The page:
Reviewed on Tue 24 May, 2016
The Rustic Wedding Symphony’s highlight midway is a lyrical garden scene, with side glances at Bruckner and a yearning simplicity of expression rich in potential charm.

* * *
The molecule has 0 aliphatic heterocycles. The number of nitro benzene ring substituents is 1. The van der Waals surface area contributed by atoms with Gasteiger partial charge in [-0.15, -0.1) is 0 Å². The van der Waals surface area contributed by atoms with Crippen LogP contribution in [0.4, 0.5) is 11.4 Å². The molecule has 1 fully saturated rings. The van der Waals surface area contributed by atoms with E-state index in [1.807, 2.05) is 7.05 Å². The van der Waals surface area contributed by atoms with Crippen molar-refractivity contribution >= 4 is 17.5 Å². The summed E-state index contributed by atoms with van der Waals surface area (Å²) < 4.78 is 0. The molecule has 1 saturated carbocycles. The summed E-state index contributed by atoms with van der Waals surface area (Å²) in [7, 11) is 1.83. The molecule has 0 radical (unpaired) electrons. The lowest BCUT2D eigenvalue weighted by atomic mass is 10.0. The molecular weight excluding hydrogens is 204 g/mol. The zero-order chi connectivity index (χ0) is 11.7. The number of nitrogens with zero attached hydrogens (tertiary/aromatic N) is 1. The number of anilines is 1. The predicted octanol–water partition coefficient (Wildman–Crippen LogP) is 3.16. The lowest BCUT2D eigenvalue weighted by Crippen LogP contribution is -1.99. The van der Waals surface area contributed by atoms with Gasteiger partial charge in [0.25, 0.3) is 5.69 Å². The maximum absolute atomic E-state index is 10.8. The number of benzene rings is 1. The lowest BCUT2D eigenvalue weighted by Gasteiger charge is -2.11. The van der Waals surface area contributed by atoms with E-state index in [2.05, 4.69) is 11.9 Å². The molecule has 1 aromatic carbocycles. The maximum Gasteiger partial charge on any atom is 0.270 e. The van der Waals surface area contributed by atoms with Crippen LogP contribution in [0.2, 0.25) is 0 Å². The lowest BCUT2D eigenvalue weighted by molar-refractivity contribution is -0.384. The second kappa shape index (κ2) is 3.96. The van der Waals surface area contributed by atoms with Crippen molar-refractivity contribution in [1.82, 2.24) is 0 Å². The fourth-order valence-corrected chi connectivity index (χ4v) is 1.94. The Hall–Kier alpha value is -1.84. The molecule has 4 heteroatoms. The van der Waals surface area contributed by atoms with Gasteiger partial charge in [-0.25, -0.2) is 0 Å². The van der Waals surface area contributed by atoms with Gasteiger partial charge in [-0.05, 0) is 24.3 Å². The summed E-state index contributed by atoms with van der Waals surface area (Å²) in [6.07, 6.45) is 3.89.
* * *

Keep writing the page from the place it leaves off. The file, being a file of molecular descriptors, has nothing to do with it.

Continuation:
With Beecham, Bernstein and Toscanini (in excerpt) as selected forerunners, any candidate in the Goldmark ‘Rustic Wedding’ stakes has to cut the mustard. Frank Beermann and his Robert-Schumann-Philharmonie stack up fairly well, especially in the ‘Wedding March’ first movement (in reality a set of variations) and the vigorous dance-finale. The Symphony’s highlight midway is a lyrical garden scene, with side glances at Bruckner and a yearning simplicity of expression rich in potential charm. Here what’s ideally needed is a wash of tonal colour applied with a light brush, which is where Beermann and his band rather fall short. The phrases don’t rise or fall quite as they should, whereas the overture Prometheus Bound finds Beermann charting conflict and occasional repose with a sure hand, his orchestra responding with some very vivid playing. I’m reminded of the Symphonic Prologue to a Tragedy by Goldmark’s younger contemporary, Max Reger, and that’s quite a compliment. Reger was born in 1873 by the way, Goldmark in 1830. They died within a year of each other. Excellent sound, and unusually detailed notes by Eckhardt van den Hoogen.